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Tumor-evoked hyperalgesia and sensitization of nociceptive dorsal horn neurons in a murine model of cancer pain.
Brain Res. 2007 Nov 14; 1180:7-19.BR

Abstract

Pain associated with cancer, particularly when tumors metastasize to bone, is often severe and debilitating. Better understanding of the neurobiological mechanisms underlying cancer pain will likely lead to the development of more effective treatments. The aim of this study was to characterize changes in response properties of nociceptive dorsal horn neurons following implantation of fibrosarcoma cells into and around the calcaneus bone, an established model of cancer pain. Extracellular electrophysiological recordings were made from wide dynamic range (WDR) and high threshold (HT) dorsal horn neurons in mice with tumor-evoked hyperalgesia and control mice. WDR and HT neurons were examined for ongoing activity and responses to mechanical, heat, and cold stimuli applied to the plantar surface of the hind paw. Behavioral experiments showed that mice exhibited hyperalgesia to mechanical and heat stimuli applied to their tumor-bearing hind paw. WDR, but not HT, nociceptive dorsal horn neurons in tumor-bearing mice exhibited sensitization to mechanical, heat, and cold stimuli and may contribute to tumor-evoked hyperalgesia. Specifically, the proportion of WDR neurons that exhibited ongoing activity and their evoked discharge rates were greater in tumor-bearing than in control mice. In addition, WDR neurons exhibited lower response thresholds for mechanical and heat stimuli, and increased responses to suprathreshold mechanical, heat, and cold stimuli. Our findings show that sensitization of WDR neurons contributes to cancer pain and supports the notion that the mechanisms underlying cancer pain differ from those that contribute to inflammatory and neuropathic pain.

Authors+Show Affiliations

Department of Diagnostic and Biological Sciences, School of Dentistry, University of Minnesota, 17-252 Moos Tower, 515 Delaware St., S.E., Minneapolis, Minnesota 55455, USA.No affiliation info availableNo affiliation info availableNo affiliation info available

Pub Type(s)

Journal Article
Research Support, N.I.H., Extramural
Research Support, Non-U.S. Gov't

Language

eng

PubMed ID

17935703

Citation

Khasabov, Sergey G., et al. "Tumor-evoked Hyperalgesia and Sensitization of Nociceptive Dorsal Horn Neurons in a Murine Model of Cancer Pain." Brain Research, vol. 1180, 2007, pp. 7-19.
Khasabov SG, Hamamoto DT, Harding-Rose C, et al. Tumor-evoked hyperalgesia and sensitization of nociceptive dorsal horn neurons in a murine model of cancer pain. Brain Res. 2007;1180:7-19.
Khasabov, S. G., Hamamoto, D. T., Harding-Rose, C., & Simone, D. A. (2007). Tumor-evoked hyperalgesia and sensitization of nociceptive dorsal horn neurons in a murine model of cancer pain. Brain Research, 1180, 7-19.
Khasabov SG, et al. Tumor-evoked Hyperalgesia and Sensitization of Nociceptive Dorsal Horn Neurons in a Murine Model of Cancer Pain. Brain Res. 2007 Nov 14;1180:7-19. PubMed PMID: 17935703.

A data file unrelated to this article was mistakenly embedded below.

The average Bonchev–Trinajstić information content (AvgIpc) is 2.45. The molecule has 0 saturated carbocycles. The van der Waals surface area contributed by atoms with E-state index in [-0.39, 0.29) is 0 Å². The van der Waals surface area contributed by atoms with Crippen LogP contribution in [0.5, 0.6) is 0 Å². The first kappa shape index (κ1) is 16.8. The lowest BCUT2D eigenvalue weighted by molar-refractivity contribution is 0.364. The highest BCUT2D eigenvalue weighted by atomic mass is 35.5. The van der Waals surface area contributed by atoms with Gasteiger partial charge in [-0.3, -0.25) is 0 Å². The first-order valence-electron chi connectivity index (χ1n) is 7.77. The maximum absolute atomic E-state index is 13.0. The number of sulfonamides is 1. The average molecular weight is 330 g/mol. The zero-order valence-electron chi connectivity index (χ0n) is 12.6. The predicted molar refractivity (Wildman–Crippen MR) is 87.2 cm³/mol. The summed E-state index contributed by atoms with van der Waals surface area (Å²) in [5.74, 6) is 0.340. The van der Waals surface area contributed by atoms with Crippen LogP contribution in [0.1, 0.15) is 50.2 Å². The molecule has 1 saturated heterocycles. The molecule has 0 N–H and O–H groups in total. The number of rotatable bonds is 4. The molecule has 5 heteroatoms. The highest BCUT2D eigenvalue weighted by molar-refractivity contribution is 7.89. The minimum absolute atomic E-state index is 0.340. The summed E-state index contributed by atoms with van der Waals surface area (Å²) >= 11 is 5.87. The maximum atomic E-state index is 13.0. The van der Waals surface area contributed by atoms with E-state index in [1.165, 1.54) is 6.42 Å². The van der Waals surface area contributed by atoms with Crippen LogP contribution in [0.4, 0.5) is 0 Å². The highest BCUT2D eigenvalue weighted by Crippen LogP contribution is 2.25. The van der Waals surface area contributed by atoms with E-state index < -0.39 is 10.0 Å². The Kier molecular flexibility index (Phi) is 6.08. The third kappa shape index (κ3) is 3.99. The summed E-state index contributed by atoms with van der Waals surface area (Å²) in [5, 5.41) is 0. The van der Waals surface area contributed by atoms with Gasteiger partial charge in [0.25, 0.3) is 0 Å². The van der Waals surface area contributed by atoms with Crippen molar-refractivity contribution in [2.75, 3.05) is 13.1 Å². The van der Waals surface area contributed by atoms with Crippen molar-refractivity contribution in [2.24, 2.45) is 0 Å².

* Article titles in AMA citation format should be in sentence-case
TY - JOUR T1 - Tumor-evoked hyperalgesia and sensitization of nociceptive dorsal horn neurons in a murine model of cancer pain. AU - Khasabov,Sergey G, AU - Hamamoto,Darryl T, AU - Harding-Rose,Catherine, AU - Simone,Donald A, Y1 - 2007/09/14/ PY - 2007/07/12/received PY - 2007/08/20/revised PY - 2007/08/24/accepted PY - 2007/10/16/pubmed PY - 2008/2/6/medline PY - 2007/10/16/entrez SP - 7 EP - 19 JF - Brain research JO - Brain Res VL - 1180 N2 - Pain associated with cancer, particularly when tumors metastasize to bone, is often severe and debilitating. Better understanding of the neurobiological mechanisms underlying cancer pain will likely lead to the development of more effective treatments. The aim of this study was to characterize changes in response properties of nociceptive dorsal horn neurons following implantation of fibrosarcoma cells into and around the calcaneus bone, an established model of cancer pain. Extracellular electrophysiological recordings were made from wide dynamic range (WDR) and high threshold (HT) dorsal horn neurons in mice with tumor-evoked hyperalgesia and control mice. WDR and HT neurons were examined for ongoing activity and responses to mechanical, heat, and cold stimuli applied to the plantar surface of the hind paw. Behavioral experiments showed that mice exhibited hyperalgesia to mechanical and heat stimuli applied to their tumor-bearing hind paw. WDR, but not HT, nociceptive dorsal horn neurons in tumor-bearing mice exhibited sensitization to mechanical, heat, and cold stimuli and may contribute to tumor-evoked hyperalgesia. Specifically, the proportion of WDR neurons that exhibited ongoing activity and their evoked discharge rates were greater in tumor-bearing than in control mice. In addition, WDR neurons exhibited lower response thresholds for mechanical and heat stimuli, and increased responses to suprathreshold mechanical, heat, and cold stimuli. Our findings show that sensitization of WDR neurons contributes to cancer pain and supports the notion that the mechanisms underlying cancer pain differ from those that contribute to inflammatory and neuropathic pain. SN - 0006-8993 UR - https://www.unboundmedicine.com/medline/citation/17935703/Tumor_evoked_hyperalgesia_and_sensitization_of_nociceptive_dorsal_horn_neurons_in_a_murine_model_of_cancer_pain_ L2 - https://linkinghub.elsevier.com/retrieve/pii/S0006-8993(07)02078-1 DB - PRIME DP - Unbound Medicine ER -